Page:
Eventually, Viktor becomes accustomed to living in an airport and at first, while both daunting and scary to the stateless refugee, he adapts to his new living conditions with some ingenuity and perseverance. He constructs his own bed by dismantling the arm rests of the seats at an abandoned terminal, he learns English through travel guides and by watching the scroll of news information come across the screen to keep up to date with what is going on with his beloved Krakozhia and can both shower and shave somehow when using the airport bathroom.

Human beings have an innate need to adapt to our surroundings even when they are unfamiliar, foreign, or stressful for us. Perhaps that is what endears Viktor so much to the audience in this film is that he does not give up hope, makes the best of the awful situation he is in, and even starts to befriend other airport workers who are often ignored, underpaid, or even mistreated at times by both customers and their employers. The power of perseverance in the face of obstacles makes ‘The Terminal’ a heartwarming and memorable film. Instead of getting down on life and giving up on his situation, he turns the tables on Frank and the border agents by not falling into their traps that they set for him. He makes his own happiness. One of the best moments of this film is when a random gentleman is shaving alongside Vikor, stops for a second, and says to Viktor, “Do you ever get the feeling that you’re just living in an airport?”

Being stuck in an airport terminal means a lot of time on your hands too. Viktor spends his almost limitless time in waiting by honing his skills as a carpenter and a painter even getting himself a job that allows him to earn money ‘under the table’ as a contractor mostly so he can eat. He befriends the CBP officers he sees each day even though they continue to deny his tourist visa due to his invalid passport. One CBP officer whom he gets to know very well is Dolores who Enrique (Diego Luna) has a massive crush on and would like Viktor to ask her questions to start an eventual conversation with her.

In return, Enrique gives him some extra airplane meals that he delivers on to the planes. Gupta, the janitor who at first makes fun of Viktor for slipping and not seeing the ‘wet floor’ sign eventually gains respect for Viktor because he makes him feel less lonely. Viktor befriends other transit lounge employees, plays card games with them over ‘lost’ items never picked up by passengers, and is able to win the admiration and possible affection of Amelia, a wayward flight attendant who ends up caught in a ‘love triangle’ between Viktor and another man.

While Amelia is always on the go and can’t seem to stand still in her relationships or in her job, Viktor is the exact opposite in that he can’t go and must always stay. Tom Hanks and Catherine Zeta-Jones have real chemistry in this movie and represent how different their characters are from each other but can bond over their shared humor, interests, and lust for life even if they are opposites in an ironic sense with where they are in their lives, one stuck in limbo and the other always on the go.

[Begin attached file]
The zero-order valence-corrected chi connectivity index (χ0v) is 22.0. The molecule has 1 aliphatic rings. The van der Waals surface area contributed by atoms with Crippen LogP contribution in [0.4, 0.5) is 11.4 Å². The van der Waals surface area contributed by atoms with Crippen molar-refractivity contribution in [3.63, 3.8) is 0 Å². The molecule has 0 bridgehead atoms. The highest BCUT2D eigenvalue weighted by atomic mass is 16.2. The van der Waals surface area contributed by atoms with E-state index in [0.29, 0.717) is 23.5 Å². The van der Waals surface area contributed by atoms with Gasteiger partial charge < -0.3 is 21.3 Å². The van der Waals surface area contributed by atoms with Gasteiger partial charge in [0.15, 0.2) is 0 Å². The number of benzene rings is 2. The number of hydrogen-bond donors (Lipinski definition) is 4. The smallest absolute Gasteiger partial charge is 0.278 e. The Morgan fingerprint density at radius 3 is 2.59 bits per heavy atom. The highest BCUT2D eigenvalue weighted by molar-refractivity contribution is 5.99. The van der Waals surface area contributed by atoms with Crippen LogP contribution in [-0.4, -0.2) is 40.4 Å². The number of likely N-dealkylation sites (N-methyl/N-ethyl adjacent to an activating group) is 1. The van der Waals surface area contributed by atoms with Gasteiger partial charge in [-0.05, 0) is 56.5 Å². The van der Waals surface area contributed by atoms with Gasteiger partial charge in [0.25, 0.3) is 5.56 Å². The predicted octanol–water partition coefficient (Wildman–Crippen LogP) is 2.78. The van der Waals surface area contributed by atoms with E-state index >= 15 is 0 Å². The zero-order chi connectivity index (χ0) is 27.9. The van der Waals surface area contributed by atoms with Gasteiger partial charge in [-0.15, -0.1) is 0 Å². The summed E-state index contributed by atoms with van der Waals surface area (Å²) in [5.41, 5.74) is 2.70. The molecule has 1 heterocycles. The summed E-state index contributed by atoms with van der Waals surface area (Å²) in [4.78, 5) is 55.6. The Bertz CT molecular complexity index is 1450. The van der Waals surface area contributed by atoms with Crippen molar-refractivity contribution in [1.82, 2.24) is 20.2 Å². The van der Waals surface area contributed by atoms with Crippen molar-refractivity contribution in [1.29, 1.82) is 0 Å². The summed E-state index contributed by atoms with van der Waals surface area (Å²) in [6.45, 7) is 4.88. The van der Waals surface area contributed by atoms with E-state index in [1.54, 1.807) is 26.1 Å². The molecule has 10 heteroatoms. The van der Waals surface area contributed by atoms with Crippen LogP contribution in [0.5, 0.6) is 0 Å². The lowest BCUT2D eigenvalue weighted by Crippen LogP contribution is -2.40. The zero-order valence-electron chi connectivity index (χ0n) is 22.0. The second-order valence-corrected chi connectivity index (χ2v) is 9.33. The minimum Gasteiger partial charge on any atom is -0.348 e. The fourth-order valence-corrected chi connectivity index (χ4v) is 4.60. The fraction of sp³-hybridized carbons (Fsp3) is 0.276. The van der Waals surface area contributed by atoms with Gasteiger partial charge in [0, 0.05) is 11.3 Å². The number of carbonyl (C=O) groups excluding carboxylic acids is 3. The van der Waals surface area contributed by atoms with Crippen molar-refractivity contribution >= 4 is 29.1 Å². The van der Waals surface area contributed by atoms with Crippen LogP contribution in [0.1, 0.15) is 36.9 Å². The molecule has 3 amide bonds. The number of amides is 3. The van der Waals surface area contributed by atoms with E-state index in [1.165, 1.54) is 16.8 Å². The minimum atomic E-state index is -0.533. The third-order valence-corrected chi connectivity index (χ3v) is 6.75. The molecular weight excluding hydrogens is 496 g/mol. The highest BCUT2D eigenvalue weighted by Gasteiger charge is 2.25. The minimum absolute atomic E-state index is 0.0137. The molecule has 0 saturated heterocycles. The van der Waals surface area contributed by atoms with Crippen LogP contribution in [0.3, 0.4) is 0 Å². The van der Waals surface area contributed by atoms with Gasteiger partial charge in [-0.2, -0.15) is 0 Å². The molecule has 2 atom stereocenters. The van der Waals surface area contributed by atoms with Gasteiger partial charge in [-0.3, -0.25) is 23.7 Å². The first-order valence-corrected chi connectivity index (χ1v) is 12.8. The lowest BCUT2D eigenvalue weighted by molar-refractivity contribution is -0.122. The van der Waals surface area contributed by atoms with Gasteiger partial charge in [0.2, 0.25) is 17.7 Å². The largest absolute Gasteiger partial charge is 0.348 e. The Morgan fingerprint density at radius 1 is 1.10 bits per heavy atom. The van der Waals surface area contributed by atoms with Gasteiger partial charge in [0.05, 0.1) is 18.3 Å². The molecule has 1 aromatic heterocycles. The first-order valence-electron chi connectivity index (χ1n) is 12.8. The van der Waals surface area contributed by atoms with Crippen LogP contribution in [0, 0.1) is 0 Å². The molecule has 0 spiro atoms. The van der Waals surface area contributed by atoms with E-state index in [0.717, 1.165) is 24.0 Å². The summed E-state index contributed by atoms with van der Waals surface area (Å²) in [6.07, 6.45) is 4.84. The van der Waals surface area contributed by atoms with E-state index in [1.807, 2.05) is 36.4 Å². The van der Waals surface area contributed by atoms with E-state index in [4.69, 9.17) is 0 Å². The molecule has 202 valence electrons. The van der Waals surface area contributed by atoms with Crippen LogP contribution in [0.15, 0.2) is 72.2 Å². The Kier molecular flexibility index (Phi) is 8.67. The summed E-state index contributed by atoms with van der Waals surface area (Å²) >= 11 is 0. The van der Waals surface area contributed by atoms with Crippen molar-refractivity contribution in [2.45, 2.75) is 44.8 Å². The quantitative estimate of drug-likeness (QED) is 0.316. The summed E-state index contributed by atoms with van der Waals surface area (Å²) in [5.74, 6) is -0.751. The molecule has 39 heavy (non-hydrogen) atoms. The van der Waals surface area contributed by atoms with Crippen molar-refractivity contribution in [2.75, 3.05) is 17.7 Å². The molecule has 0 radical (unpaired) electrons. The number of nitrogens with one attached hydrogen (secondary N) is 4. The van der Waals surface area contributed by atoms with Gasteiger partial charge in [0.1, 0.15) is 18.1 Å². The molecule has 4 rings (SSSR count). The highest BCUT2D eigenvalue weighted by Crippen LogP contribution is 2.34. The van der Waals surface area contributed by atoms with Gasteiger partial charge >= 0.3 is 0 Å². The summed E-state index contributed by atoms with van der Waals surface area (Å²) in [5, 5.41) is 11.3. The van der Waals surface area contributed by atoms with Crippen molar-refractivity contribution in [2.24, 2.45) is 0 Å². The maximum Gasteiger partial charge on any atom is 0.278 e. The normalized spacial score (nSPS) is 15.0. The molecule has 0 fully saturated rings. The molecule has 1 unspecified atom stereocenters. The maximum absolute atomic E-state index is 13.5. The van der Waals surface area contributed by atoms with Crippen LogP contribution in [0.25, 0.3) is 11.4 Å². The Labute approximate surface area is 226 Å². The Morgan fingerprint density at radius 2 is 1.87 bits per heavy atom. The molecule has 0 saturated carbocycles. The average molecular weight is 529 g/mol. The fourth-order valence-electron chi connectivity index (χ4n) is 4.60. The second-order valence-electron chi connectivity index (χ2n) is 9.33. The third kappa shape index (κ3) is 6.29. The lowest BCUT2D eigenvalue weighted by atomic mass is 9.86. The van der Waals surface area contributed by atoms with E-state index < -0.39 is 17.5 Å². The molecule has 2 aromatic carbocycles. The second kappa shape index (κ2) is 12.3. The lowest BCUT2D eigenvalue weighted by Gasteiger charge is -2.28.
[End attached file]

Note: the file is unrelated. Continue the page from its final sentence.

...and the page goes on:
The main mystery that I will not spoil for you is why Viktor flew halfway around the world to be in New York and what exactly is in the Planters peanut can, which he won’t let go of even after being in the airport for nine months. More important than his passport or return ticket, the closed Planters can contain the reason for Viktor’s trip and how he ended up this limbo state even though he has a place to go to before he returns to Krakozhia.

By the end of the film, you and the rest of the audience are rooting for a happy ending for Viktor and even for perhaps with Amelia as well. You also see heartwarming stories of Viktor helping a fellow Krakozhian in need of translation help, aiding Gupta with staying in his job and the U.S., as well as getting Enrique and Dolores to successfully date and marry each other.

‘The Terminal’ is perhaps Spielberg’s most heartwarming, underrated, and emotionally uplifting movie in his storied career as one of the world’s greatest directors. With great acting and an impressive accent by Hanks, lovely humor and touching romantic scenes with Zeta-Jones and the excellent Stanley Tucci who plays a man who can be cruel but also compassionate in the same scene but ends up as the film’s antagonist. This film has a little bit of everything and will make you laugh, cry, and even cheer at the ending.